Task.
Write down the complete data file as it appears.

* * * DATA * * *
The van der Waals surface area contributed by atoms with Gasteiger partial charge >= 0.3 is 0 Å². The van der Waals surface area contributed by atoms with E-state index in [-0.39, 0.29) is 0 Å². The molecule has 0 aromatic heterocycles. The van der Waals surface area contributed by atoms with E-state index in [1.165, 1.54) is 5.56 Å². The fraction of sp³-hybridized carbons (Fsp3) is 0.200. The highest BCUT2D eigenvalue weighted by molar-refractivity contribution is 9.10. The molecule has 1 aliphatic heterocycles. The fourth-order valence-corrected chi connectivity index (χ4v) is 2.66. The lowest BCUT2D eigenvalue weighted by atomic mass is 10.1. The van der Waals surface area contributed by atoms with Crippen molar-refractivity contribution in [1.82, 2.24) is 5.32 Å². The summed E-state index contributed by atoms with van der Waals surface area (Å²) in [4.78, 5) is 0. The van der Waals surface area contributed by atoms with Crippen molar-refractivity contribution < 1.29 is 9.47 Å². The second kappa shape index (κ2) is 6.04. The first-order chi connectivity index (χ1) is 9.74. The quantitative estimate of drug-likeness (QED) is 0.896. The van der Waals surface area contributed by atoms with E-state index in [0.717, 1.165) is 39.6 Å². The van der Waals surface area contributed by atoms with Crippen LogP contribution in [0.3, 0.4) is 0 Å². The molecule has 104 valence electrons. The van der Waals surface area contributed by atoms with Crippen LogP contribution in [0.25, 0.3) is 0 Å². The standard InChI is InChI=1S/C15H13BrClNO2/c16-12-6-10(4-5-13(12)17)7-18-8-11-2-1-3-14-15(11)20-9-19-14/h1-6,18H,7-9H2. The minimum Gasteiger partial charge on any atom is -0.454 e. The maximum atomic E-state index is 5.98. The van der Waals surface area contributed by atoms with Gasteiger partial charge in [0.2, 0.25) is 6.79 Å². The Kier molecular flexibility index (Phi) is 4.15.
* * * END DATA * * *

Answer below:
The van der Waals surface area contributed by atoms with Gasteiger partial charge >= 0.3 is 0 Å². The van der Waals surface area contributed by atoms with E-state index in [-0.39, 0.29) is 0 Å². The molecule has 0 aromatic heterocycles. The van der Waals surface area contributed by atoms with E-state index in [1.165, 1.54) is 5.56 Å². The fraction of sp³-hybridized carbons (Fsp3) is 0.200. The highest BCUT2D eigenvalue weighted by molar-refractivity contribution is 9.10. The molecule has 1 aliphatic heterocycles. The fourth-order valence-corrected chi connectivity index (χ4v) is 2.66. The lowest BCUT2D eigenvalue weighted by atomic mass is 10.1. The van der Waals surface area contributed by atoms with Crippen molar-refractivity contribution in [1.82, 2.24) is 5.32 Å². The summed E-state index contributed by atoms with van der Waals surface area (Å²) in [4.78, 5) is 0. The van der Waals surface area contributed by atoms with Crippen molar-refractivity contribution < 1.29 is 9.47 Å². The second kappa shape index (κ2) is 6.04. The first-order chi connectivity index (χ1) is 9.74. The quantitative estimate of drug-likeness (QED) is 0.896. The van der Waals surface area contributed by atoms with E-state index in [0.717, 1.165) is 39.6 Å². The van der Waals surface area contributed by atoms with Crippen LogP contribution in [0.3, 0.4) is 0 Å². The molecule has 104 valence electrons. The van der Waals surface area contributed by atoms with Crippen LogP contribution in [0.25, 0.3) is 0 Å². The standard InChI is InChI=1S/C15H13BrClNO2/c16-12-6-10(4-5-13(12)17)7-18-8-11-2-1-3-14-15(11)20-9-19-14/h1-6,18H,7-9H2. The minimum Gasteiger partial charge on any atom is -0.454 e. The maximum atomic E-state index is 5.98. The van der Waals surface area contributed by atoms with Gasteiger partial charge in [0.2, 0.25) is 6.79 Å². The Kier molecular flexibility index (Phi) is 4.15.